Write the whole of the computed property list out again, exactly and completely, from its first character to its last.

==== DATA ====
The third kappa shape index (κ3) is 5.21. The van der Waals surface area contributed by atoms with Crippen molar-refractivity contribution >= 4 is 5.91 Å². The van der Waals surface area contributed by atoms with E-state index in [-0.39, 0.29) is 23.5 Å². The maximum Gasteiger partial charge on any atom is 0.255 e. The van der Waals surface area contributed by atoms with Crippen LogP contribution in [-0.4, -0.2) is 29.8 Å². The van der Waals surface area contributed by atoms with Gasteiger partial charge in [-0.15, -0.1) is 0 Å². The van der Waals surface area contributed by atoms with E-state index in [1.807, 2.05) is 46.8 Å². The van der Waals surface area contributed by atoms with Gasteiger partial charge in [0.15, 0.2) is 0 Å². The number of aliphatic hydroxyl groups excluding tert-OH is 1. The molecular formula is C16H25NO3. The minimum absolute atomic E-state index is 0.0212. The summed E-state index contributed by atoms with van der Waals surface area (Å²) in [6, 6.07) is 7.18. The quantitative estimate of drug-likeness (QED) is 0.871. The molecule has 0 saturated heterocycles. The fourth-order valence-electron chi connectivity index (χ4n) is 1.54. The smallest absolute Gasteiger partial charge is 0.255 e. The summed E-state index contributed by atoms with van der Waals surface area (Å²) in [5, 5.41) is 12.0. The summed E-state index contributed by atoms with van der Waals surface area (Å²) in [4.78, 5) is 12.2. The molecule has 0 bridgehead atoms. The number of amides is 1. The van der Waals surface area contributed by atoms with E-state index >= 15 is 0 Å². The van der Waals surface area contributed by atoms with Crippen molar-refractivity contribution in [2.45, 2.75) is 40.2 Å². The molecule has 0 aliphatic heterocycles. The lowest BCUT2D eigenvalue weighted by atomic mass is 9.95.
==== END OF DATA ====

The third kappa shape index (κ3) is 5.21. The van der Waals surface area contributed by atoms with Crippen molar-refractivity contribution >= 4 is 5.91 Å². The van der Waals surface area contributed by atoms with E-state index in [-0.39, 0.29) is 23.5 Å². The maximum Gasteiger partial charge on any atom is 0.255 e. The van der Waals surface area contributed by atoms with Crippen LogP contribution in [-0.4, -0.2) is 29.8 Å². The van der Waals surface area contributed by atoms with Gasteiger partial charge in [-0.15, -0.1) is 0 Å². The van der Waals surface area contributed by atoms with E-state index in [1.807, 2.05) is 46.8 Å². The van der Waals surface area contributed by atoms with Gasteiger partial charge in [0.15, 0.2) is 0 Å². The number of aliphatic hydroxyl groups excluding tert-OH is 1. The molecular formula is C16H25NO3. The minimum absolute atomic E-state index is 0.0212. The summed E-state index contributed by atoms with van der Waals surface area (Å²) in [6, 6.07) is 7.18. The quantitative estimate of drug-likeness (QED) is 0.871. The molecule has 0 saturated heterocycles. The fourth-order valence-electron chi connectivity index (χ4n) is 1.54. The smallest absolute Gasteiger partial charge is 0.255 e. The summed E-state index contributed by atoms with van der Waals surface area (Å²) in [5, 5.41) is 12.0. The summed E-state index contributed by atoms with van der Waals surface area (Å²) in [4.78, 5) is 12.2. The molecule has 0 bridgehead atoms. The number of amides is 1. The van der Waals surface area contributed by atoms with E-state index >= 15 is 0 Å². The van der Waals surface area contributed by atoms with Crippen molar-refractivity contribution in [2.45, 2.75) is 40.2 Å². The molecule has 0 aliphatic heterocycles. The lowest BCUT2D eigenvalue weighted by atomic mass is 9.95.